ANDREW MARR: Let's stay with Basra, or at least with Iraq. What were your own feelings when you saw those images of Saddam Hussein being taunted publicly before he was publicly hanged?

GORDON BROWN: Well now that we know the full picture of what happened I think we can sum this up as a deplorable set of events.

It is something of course which the Iraqi government has now expressed its anxiety and its shame. It has done nothing to lessen the tensions between the Shia and Sunni communities.

And of course even those people, unlike me, who are in favour of capital punishment, found this completely...

ANDREW MARR: It was grizzly wasn't it?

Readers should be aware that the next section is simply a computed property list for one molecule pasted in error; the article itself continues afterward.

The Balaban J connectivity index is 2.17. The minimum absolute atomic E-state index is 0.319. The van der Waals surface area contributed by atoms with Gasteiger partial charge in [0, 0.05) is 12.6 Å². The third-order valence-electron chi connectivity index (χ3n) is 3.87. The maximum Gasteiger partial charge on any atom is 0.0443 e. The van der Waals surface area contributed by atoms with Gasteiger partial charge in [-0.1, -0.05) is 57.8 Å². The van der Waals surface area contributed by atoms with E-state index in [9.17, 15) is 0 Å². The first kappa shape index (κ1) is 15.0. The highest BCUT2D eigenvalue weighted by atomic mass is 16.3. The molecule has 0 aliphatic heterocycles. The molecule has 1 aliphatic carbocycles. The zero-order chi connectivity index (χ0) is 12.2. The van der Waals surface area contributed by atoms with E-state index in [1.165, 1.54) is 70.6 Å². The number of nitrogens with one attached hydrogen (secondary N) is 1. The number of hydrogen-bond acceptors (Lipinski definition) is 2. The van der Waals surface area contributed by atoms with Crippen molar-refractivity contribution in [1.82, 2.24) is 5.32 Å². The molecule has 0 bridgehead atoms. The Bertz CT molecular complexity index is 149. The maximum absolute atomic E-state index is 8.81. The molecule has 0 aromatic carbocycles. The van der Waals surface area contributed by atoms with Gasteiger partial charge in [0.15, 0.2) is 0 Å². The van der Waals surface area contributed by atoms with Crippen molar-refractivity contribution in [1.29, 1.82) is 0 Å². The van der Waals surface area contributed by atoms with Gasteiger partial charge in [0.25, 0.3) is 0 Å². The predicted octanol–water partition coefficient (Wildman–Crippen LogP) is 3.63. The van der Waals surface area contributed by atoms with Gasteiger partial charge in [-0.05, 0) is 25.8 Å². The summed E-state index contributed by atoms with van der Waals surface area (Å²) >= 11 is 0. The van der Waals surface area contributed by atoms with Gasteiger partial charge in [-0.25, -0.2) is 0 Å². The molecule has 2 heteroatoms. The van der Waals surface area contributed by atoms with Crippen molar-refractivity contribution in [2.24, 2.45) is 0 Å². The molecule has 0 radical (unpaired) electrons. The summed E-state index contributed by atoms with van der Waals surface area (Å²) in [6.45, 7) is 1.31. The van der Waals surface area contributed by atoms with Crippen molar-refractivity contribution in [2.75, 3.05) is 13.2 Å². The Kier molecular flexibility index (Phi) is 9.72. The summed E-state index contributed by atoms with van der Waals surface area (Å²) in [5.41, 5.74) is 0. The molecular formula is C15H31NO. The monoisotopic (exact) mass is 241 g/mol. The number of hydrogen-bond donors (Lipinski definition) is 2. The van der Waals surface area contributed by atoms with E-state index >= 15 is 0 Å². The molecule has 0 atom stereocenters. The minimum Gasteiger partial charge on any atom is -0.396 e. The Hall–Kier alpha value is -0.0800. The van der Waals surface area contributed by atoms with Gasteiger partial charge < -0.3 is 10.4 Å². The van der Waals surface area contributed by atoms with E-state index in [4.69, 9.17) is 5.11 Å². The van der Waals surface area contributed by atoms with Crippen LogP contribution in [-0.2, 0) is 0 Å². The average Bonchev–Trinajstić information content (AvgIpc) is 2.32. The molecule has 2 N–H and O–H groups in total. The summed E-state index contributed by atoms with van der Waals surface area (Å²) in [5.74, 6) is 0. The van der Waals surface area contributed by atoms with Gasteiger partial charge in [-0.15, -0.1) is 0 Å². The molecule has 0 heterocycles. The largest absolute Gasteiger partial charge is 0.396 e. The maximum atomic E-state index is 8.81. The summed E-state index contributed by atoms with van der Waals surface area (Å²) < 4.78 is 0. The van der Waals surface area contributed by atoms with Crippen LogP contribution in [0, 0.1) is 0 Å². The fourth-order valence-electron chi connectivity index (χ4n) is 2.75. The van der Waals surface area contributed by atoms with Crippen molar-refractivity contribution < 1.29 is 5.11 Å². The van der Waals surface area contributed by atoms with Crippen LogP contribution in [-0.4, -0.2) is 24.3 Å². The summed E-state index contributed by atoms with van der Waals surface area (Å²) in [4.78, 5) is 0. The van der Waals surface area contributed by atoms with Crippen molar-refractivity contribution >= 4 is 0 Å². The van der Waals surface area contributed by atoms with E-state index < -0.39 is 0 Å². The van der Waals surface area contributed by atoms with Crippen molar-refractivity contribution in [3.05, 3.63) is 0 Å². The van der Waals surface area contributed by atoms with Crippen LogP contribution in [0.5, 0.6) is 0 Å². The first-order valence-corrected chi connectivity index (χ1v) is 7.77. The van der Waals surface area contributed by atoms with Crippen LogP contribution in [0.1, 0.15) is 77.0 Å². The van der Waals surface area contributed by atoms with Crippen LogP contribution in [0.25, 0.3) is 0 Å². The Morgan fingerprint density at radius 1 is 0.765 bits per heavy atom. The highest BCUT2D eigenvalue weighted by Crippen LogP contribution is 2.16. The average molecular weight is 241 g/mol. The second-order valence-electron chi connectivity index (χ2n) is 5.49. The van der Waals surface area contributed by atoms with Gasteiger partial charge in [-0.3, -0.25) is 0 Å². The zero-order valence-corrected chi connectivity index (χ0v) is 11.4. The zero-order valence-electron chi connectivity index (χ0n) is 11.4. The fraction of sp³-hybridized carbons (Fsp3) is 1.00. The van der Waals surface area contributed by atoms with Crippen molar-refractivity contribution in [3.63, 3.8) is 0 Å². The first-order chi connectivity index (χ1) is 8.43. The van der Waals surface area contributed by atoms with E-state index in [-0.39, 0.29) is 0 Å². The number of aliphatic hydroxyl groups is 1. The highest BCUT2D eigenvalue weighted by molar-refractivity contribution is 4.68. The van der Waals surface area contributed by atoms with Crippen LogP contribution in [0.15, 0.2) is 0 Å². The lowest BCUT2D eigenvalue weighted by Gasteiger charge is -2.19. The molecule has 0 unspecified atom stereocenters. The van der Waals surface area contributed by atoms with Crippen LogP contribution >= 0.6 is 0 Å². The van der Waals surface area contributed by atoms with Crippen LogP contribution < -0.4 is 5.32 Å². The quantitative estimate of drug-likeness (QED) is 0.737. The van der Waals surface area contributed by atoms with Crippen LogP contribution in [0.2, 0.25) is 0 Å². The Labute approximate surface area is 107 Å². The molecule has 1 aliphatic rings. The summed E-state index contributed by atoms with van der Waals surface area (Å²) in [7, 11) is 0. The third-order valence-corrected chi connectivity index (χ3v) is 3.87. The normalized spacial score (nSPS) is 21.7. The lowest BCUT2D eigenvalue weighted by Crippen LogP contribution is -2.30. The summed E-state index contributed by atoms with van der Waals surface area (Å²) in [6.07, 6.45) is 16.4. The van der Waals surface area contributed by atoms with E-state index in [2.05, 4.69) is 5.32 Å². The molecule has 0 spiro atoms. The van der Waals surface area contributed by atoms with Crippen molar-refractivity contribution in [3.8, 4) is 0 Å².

GORDON BROWN: Completely unacceptable. And I'm pleased that there is now an enquiry into this. And I hope that lessons in this area will be learned, as we learn lessons in so many other areas about what's happened in Iraq.

ANDREW MARR: It looks as if George Bush is going to take a decision, is taking a decision, to send more American troops in there to try and quell this appalling insurgency, some people would say civil war, before any withdrawal. What's your own view about what needs to happen in Iraq when it comes to British troops and the military situation over the next year?

GORDON BROWN: What I can, I think, be sure about is that the policy that we are pursuing in Basra and in the four provinces for which we've got responsibility, that policy will be the policy that we are pursuing now. And that policy is to continue to move troops from combat to training, to complete the redevelopment work, because that is the issue in this area as in so much of Iraq, the reconstruction of Iraq.